To Recover Persons Apparently Drowned.
Or, all the sad accidents that may often be avoided by a knowledge of their prevention, drowning seems the most lamentable. Its occurrence, too, is the most frequent. A knowledge, then, of how to restore the drowning to life, and to renew the suspended animation. is equally important to people as a knowledge of how to swim.
Drowning persons die by what is called asphyxia. The air being shut off from the lungs, breathing stops, and the immediate accumulation of carbonic acid in the blood paralyzes the nervous system, and insensibility immediately follows. The heart continues to beat, however, from five to twenty minutes after the occurrence of insensibility and apparent death.
Recovery may take place at any time before the heart ceases to beat, and has been brought about in some cases even after this organ has become still. It has taken place, in some few instances, as late as an hour after being under water, but it can scarcely be expected, even under the best treatment, later than twenty minutes from the time of submersion; and even as late as this, the chances are much against restoration. ~several main facts should never be lost sight of: remember, first, to empty the water out of the person's stomach and lungs; second, to remove the patient as little away from the spot where rescued as possible; third, to go to work at once, unless the atmosphere of winter prevent; remember, finally, to keep at work long after hope seems gone, to many, of restoring the person to life.
Roll the patient over on to his stomach, with a parcel of clothing (see Fig. 150), a barrel or box under him, and press firmly on his back, while an assistant pulls forward the tongue and clears the mouth of mucus. Repeat the pressure once or twice, and then roll the patient on to his back (Fig. 151) with the clothes rolled up resting under his lowest ribs. Loosen all clothing about the neck, chest, and waist.
Let the assistant extend the arms in the direction of the body above the head, bringing them as near together as possible, while you blow into the patient's mouth. Now, straddling the body, replace the arms and press firmly with your own weight upon the sides and front of the lower chest, as if to press out something from the lungs; suddenly let go. Repeat these motions of the arms and chest perseveringly, ten or fifteen times a minute.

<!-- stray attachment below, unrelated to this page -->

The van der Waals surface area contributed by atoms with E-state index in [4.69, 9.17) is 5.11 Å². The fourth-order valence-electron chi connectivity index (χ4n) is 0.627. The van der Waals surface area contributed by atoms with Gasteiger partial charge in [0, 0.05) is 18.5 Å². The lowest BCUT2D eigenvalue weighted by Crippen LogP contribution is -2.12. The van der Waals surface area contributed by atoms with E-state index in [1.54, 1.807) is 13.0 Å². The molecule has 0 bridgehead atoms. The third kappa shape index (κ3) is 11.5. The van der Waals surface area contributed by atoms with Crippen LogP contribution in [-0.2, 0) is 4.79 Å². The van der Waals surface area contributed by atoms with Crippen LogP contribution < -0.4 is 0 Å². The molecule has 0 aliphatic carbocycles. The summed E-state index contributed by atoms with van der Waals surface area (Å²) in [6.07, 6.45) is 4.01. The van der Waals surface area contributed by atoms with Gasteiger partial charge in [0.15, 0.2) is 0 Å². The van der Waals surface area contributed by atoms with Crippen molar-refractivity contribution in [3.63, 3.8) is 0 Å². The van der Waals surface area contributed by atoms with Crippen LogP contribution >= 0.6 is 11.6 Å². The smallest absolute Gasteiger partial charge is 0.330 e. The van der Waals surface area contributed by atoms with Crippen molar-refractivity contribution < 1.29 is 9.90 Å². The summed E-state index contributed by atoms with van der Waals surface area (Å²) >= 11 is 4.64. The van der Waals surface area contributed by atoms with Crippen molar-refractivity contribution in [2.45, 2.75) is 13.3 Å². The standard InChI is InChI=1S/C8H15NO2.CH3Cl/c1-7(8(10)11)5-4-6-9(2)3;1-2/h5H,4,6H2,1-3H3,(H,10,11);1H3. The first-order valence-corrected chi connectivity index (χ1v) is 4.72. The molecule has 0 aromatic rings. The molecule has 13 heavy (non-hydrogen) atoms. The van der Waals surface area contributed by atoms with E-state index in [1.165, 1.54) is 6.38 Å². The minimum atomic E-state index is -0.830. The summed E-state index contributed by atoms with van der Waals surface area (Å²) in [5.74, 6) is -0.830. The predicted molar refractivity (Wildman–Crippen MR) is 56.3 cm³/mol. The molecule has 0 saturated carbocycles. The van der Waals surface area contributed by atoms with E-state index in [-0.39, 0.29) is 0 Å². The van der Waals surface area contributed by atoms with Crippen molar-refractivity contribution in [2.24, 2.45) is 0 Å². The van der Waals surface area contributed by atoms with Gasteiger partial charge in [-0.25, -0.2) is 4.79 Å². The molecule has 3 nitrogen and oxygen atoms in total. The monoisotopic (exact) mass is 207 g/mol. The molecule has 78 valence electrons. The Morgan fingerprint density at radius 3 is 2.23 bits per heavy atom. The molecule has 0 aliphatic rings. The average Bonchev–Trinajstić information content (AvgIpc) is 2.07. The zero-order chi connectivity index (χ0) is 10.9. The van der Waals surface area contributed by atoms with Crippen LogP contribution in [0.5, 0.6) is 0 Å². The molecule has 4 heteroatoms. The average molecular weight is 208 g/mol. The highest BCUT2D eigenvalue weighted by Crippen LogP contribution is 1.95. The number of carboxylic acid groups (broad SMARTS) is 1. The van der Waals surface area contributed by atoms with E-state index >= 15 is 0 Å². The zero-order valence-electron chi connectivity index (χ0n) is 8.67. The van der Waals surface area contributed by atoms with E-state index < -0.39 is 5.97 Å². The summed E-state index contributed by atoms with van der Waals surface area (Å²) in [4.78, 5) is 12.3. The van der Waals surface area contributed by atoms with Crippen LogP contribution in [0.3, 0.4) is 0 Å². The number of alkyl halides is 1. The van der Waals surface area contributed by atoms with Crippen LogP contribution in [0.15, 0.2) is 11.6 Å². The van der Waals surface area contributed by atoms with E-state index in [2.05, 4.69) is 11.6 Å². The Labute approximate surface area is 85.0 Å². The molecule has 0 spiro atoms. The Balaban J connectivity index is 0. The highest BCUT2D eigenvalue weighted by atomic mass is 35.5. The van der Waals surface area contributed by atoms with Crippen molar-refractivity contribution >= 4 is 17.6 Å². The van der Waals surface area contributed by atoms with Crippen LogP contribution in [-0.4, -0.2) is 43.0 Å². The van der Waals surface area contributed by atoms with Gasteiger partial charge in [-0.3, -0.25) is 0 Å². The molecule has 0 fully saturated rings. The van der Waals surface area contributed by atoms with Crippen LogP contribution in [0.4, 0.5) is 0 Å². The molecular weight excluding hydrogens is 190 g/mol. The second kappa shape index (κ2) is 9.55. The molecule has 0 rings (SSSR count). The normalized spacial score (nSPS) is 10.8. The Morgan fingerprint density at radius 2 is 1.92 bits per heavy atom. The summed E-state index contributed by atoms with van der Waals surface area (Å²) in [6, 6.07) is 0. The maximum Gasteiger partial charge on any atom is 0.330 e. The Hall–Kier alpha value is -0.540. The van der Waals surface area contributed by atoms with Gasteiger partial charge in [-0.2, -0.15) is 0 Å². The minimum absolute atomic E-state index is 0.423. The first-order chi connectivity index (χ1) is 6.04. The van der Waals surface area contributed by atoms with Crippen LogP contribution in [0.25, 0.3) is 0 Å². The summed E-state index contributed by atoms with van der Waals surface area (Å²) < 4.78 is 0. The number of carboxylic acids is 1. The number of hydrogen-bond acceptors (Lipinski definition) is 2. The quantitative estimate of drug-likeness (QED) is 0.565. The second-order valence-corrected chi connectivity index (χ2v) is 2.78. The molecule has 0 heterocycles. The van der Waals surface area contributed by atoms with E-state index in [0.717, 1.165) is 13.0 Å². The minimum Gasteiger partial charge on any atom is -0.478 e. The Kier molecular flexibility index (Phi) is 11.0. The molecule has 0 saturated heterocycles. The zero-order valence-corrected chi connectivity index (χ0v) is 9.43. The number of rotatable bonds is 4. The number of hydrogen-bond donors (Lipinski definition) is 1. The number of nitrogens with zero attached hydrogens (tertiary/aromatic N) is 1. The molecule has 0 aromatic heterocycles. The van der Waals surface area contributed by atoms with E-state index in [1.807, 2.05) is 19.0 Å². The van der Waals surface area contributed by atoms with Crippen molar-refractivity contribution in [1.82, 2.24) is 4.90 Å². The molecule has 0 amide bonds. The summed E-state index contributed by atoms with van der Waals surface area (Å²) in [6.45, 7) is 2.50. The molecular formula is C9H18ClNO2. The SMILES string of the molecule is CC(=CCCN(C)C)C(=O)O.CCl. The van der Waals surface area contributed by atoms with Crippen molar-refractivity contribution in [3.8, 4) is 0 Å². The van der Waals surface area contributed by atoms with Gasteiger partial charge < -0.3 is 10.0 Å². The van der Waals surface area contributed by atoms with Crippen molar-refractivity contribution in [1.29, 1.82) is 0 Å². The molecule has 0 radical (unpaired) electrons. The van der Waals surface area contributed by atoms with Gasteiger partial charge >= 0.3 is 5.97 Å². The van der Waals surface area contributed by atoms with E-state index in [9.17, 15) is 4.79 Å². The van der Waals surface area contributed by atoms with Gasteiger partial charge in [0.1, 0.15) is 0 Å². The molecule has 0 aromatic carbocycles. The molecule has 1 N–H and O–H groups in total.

While thus engaged, assistants should remove the wet clothing, wipe the body dry, and, by vigorous friction of the skin, endeavor to restore warmth to the surface. Hot water bottles, ff they can be procured, are very serviceable in securing this result. Neither the weather nor place may allow of this warmth. When, however, the asphyxia has been relieved, warmth should be abundantly supplied and light stimulants given. Avoid the warm bath. Rubbing with coarse cloths answers well in the absence of hot water bottles.
As soon as the patient can swallow, give warm milk, beef tea, or coffee with a tablespoonful of some spirit. Volatile stimulants like ammonia, held before the nose, are very serviceable, even before the patient breathes.
Sleep should now be encouraged, but a watch must be kept, in cases of prolonged asphyxia, lest a relapse occur.
How long a person may be under water and yet recover, is not definitely known, although the duration depends on the amount of air confined in the chest just prior to the immersion.
Unless you are well acquainted with heart or lung action, you may be deceived as to the existence of life ; persevere, therefore, in the worst cases, fully an hour, since the heart may beat so feebly as to escape your notice, and yet, finally, rally.
It is doubtful if a heart that has actually stopped for five minutes can be resuscitated.
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copyright 2005, J. Crow Company, New Ipswich NH 03071